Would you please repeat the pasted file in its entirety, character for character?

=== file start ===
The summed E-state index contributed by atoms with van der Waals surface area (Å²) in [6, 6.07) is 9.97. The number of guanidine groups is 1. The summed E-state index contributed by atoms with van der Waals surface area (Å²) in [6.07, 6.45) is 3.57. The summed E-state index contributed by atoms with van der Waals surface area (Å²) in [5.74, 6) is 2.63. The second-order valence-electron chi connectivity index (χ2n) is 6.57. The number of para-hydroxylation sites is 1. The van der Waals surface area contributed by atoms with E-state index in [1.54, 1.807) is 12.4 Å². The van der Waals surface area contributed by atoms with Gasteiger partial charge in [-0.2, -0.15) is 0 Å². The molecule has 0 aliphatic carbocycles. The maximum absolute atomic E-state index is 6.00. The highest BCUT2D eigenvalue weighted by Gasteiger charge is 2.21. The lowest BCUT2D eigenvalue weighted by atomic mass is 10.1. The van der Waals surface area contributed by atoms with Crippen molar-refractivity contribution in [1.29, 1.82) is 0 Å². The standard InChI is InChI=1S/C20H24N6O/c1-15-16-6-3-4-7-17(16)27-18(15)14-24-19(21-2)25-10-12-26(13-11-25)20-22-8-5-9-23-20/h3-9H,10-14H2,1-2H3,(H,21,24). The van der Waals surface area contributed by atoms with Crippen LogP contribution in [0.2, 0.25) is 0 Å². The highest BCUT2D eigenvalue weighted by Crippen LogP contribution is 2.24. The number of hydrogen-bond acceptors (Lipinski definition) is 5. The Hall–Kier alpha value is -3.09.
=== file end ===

The summed E-state index contributed by atoms with van der Waals surface area (Å²) in [6, 6.07) is 9.97. The number of guanidine groups is 1. The summed E-state index contributed by atoms with van der Waals surface area (Å²) in [6.07, 6.45) is 3.57. The summed E-state index contributed by atoms with van der Waals surface area (Å²) in [5.74, 6) is 2.63. The second-order valence-electron chi connectivity index (χ2n) is 6.57. The number of para-hydroxylation sites is 1. The van der Waals surface area contributed by atoms with E-state index in [1.54, 1.807) is 12.4 Å². The van der Waals surface area contributed by atoms with Gasteiger partial charge in [-0.2, -0.15) is 0 Å². The molecule has 0 aliphatic carbocycles. The maximum absolute atomic E-state index is 6.00. The highest BCUT2D eigenvalue weighted by Gasteiger charge is 2.21. The lowest BCUT2D eigenvalue weighted by atomic mass is 10.1. The van der Waals surface area contributed by atoms with Crippen molar-refractivity contribution in [1.29, 1.82) is 0 Å². The standard InChI is InChI=1S/C20H24N6O/c1-15-16-6-3-4-7-17(16)27-18(15)14-24-19(21-2)25-10-12-26(13-11-25)20-22-8-5-9-23-20/h3-9H,10-14H2,1-2H3,(H,21,24). The van der Waals surface area contributed by atoms with Crippen LogP contribution in [0.2, 0.25) is 0 Å². The highest BCUT2D eigenvalue weighted by Crippen LogP contribution is 2.24. The number of hydrogen-bond acceptors (Lipinski definition) is 5. The Hall–Kier alpha value is -3.09.